Deteriorating mental health of Dutch youth, especially girls, a serious issue: Research
The mental health of teenagers in the Netherlands deteriorated in the past years. Girls in secondary education especially report more emotional-, behavioral, and concentration problems than five years earlier, according to a study by Utrecht University and the Trimbos Instituut among 4,800 school children between the ages of 12 and 16.
Boys in secondary education also reported more mental health problems in the autumn of 2022 than in 2017. But the increase in issues among girls in this age group is “worrying,’ the researchers said. Nearly half (47 percent) of girls report often being worried, anxious, and unhappy, compared to 29 percent in 2017. The score that girls give their lives dropped from 7.3 in 2017 to 6.7 last year. Among boys, it fell from 7.8 to 7.5 out of ten.
According to the researchers, the difference between boys and girls here may be that girls experience more stress from schoolwork. This type of stress was high among all school students last year. Girls in secondary education are also less optimistic about their relationships with their parents, friends, classmates, and teachers than in 2017.
Social developments like the war in Ukraine, climate change, and the energy crisis may also be impacting teenagers’ mental health, the researchers said.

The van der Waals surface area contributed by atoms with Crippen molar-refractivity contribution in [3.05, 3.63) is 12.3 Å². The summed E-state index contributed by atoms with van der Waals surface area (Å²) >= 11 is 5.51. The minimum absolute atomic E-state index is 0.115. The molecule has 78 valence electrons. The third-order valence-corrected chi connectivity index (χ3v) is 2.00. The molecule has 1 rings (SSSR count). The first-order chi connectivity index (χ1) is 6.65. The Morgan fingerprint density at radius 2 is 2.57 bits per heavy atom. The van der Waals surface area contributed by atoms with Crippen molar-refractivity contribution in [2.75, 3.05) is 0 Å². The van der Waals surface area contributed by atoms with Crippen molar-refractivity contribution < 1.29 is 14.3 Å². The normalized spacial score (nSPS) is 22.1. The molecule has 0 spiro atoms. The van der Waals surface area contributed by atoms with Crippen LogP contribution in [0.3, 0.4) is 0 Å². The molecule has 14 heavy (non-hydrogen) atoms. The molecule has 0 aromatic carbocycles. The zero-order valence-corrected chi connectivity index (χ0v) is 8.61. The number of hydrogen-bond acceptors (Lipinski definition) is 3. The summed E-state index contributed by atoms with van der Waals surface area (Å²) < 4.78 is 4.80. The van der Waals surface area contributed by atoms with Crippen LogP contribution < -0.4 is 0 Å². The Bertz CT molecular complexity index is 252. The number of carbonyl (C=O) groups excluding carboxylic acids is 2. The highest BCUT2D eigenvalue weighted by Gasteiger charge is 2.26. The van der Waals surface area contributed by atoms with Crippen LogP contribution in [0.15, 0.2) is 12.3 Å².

Gonneke Stevens, professor of youth welfare at Utrecht University and the study's leader, didn’t expect vast improvements in young people’s mental health after the clear deterioration during the pandemic. But it is remarkable that not a single indicator improved compared to 2021. “The level of mental health problems in 2022 was still very high, especially among girls in secondary education.”
The researchers also noted a sharp increase in teenagers who used social media intensively last year. “We see this increase among boys and girls in primary and secondary education,” Stevens said. Especially the use of TikTok increased significantly.
The researchers stressed that, on average, intensive social media use is not associated with mental health problems. So this increase in social media use should not cause an increase in problems. But Stevens is still concerned. “In the longer term, an increase in intensive social media use can lead to an increase in problematic social media use for some young people, and thus to an increase in mental health problems.”